This summer, as temperatures soared and groundwater depletion created more San Joaquin Valley sinkholes, Sen. Lois Wolk, D-Davis, put forth legislation to fast-track conservation of underground water supplies.
The proposal was modest: Delay drilling in overdrafted basins until the state’s new groundwater law takes hold in earnest. The bill squeaked through the Senate. Then the agricultural lobbies and the California Chamber of Commerce put it out of its misery.
“Drill, baby, drill” has since been the unofficial motto of California’s ag counties, in a trend that makes Wolk’s worries look quaint now. As The Sacramento Bee’s Ryan Sabalow, Dale Kasler and Phillip Reese reported this week, San Joaquin Valley farmers are digging wells in record numbers, some 2,500 last year, five times the average for the past 30 years. It’s literally a race to the bottom.
In places like Tulare, Fresno and Merced counties, where row crops have increasingly given way to more profitable – and more permanent – water users like almonds, the wells are going in faster and deeper than ever, leaving aquifers so depleted that drinking water in nearby towns is impacted.
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What’s needed are tough, meaningful pumping restrictions, now, not years down the line when the groundwater law gets around to it.
“It’s a business,” an unrepentant Firebaugh wine grape grower told the reporters. “I’ll make no apologies for trying to stay in business and being successful.” His farm, he said, had been relying almost exclusively on well water for the past three years.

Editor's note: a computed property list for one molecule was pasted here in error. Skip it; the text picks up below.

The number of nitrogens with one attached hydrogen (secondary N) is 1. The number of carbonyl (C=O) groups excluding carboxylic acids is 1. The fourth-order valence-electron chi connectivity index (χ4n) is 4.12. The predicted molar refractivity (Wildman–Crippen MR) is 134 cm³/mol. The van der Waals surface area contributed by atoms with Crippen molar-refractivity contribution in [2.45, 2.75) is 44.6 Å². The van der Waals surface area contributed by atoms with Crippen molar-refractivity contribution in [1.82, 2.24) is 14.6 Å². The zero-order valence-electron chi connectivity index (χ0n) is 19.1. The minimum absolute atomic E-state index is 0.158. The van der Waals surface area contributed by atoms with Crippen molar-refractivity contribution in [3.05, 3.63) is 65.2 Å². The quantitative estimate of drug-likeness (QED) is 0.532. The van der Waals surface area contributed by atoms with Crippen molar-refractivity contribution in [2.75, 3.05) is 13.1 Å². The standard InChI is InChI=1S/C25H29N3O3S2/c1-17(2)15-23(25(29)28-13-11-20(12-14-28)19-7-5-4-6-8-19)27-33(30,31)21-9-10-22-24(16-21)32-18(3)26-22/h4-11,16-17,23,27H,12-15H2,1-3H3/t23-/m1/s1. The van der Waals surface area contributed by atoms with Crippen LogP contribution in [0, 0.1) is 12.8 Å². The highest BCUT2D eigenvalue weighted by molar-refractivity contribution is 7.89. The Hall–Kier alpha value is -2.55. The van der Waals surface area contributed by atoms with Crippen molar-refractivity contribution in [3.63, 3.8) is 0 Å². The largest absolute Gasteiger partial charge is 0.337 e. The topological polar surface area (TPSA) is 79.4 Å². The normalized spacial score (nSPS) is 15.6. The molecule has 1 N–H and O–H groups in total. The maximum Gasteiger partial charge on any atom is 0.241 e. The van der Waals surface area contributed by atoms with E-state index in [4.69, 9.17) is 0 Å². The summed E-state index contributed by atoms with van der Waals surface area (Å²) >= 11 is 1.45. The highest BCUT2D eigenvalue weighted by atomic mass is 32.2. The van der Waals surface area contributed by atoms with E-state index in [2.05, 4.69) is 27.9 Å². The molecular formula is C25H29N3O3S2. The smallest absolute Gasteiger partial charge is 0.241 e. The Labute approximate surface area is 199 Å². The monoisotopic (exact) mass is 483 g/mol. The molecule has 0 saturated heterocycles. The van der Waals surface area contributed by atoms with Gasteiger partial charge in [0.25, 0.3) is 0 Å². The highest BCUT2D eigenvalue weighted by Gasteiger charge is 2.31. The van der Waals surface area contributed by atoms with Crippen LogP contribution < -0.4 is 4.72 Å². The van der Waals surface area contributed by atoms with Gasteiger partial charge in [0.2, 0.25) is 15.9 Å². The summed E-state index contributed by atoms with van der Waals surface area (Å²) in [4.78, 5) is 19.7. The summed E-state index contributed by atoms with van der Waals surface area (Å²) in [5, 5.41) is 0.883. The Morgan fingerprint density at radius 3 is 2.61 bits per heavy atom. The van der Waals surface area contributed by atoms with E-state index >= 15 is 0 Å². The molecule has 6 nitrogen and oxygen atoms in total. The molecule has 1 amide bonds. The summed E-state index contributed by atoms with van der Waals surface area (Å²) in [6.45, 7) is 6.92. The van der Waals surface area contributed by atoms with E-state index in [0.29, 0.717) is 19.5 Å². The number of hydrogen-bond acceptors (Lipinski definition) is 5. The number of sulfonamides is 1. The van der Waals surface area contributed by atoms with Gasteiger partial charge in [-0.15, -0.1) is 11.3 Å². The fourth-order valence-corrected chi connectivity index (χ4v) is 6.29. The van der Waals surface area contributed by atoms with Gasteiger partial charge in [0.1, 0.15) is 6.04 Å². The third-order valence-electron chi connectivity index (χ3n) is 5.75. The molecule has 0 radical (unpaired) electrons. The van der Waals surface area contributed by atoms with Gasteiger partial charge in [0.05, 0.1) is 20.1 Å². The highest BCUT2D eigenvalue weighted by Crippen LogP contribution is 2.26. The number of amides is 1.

This attitude is understandable, unsustainable – and alarming. No one can be given a pass as drought and climate change constrict California’s water supplies.
Homeowners are making do with browner lawns and shorter showers, and being fined for over-usage. This month, state water officials made it clear that they will let more water flow through the Sacramento-San Joaquin Delta and out to sea in an attempt to revive drought-devastated salmon and smelt populations, and the fishing industry that depends on them.
Farmers must conserve, too. Imagine the irony in places like Woodville, in Tulare County, where for nearly a month recently, farm-depleted water tables so contaminated municipal wells that children couldn’t drink from the fountains at school.
Relying on altruism isn’t going to cut it. Farmers have already lost too much to drought to voluntarily sacrifice further. Common sense isn’t the answer, either. As it is, new almond groves pop up daily in parts of California where they don’t belong.
What’s needed are tough, meaningful pumping restrictions now – not years down the line when the groundwater law gets around to it. State lawmakers need to summon the backbone to revisit Wolk’s proposal, and stop this agricultural water grab.